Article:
A proposed House bill would permanently repeal the sustainable growth rate (SGR) formula, preventing a 30 percent Medicare pay cut in 2013, and would phase out fee-for-service payments.
The Medicare Physician Payment Innovation Act of 2012, proposed by Rep. Allyson Schwartz (D-Pa.) and Rep. Joe Heck, (R-Nev.), would use savings from the military pull-out from Iraq and Afghanistan to cover all costs, reported Medscape Medical News.
The bill's timetable for reforming the Medicare physician payment system is a slightly adjusted version from the plan Schwartz called for last fall. This time, payment rates would stay at 2012 levels for one year; then from 2014 to 2017, primary care, preventive and care-coordination services would get a 2.5 percent annual increase, while reimbursement for other services would rise 0.5 percent, according to the bill summary.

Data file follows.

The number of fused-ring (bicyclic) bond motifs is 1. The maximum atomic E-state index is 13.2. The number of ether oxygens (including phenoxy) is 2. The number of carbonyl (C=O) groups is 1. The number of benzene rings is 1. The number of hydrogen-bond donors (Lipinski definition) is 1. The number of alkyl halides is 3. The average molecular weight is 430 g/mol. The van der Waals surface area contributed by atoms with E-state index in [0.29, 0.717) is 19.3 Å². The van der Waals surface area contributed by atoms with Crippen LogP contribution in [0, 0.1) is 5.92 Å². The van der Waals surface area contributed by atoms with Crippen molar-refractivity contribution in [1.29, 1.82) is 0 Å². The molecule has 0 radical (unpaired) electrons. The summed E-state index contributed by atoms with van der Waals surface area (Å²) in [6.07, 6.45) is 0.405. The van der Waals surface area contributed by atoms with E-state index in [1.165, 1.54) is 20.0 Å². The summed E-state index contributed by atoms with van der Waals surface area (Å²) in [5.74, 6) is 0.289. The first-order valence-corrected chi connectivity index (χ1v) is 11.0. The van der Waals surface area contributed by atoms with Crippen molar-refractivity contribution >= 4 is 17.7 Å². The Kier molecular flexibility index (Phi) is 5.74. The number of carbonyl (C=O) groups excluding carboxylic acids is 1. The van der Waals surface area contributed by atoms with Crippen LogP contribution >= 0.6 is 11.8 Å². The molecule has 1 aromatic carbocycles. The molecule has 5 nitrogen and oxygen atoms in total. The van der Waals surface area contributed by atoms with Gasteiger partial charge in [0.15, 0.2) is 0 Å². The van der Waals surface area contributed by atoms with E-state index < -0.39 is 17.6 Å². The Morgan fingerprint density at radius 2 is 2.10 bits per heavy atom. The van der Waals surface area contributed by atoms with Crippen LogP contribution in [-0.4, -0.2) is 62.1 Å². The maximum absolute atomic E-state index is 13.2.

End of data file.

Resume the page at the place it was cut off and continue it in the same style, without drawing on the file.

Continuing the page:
Moreover, in 2018, physicians would get rewarded for value over volume, although Medicare still will pay physicians on a fee-for-service basis at 2017 levels. After that, physicians still using fee-for-service will face 2 percent pay cuts in 2019, 3 percent in 2020, 4 percent in 2021 and 5 percent in 2022, with fee-for-service rates frozen at 2022 levels going forward.
Provider groups already have praised the plan to repeal and replace SGR. For instance, the American College of Physicians "enthusiastically supports" the bill. "It not only addresses the continued threat of the SGR formula, it also addresses moving us beyond the fee-for-service payment model toward new models that better align payment with value," ACP President David L. Bronson said in a statement.
Meanwhile, Glen Stream, President of the American Academy of Family Physicians, said his members are pushing Congress to pass the bill. "This legislation begins the transition to a sustainable payment system and helps our complex system better recognize the value of primary medical care," he said in a statement. "Only by stabilizing Medicare physician payment can we ensure that elderly and disabled patients will have access to the care they need, when they need it."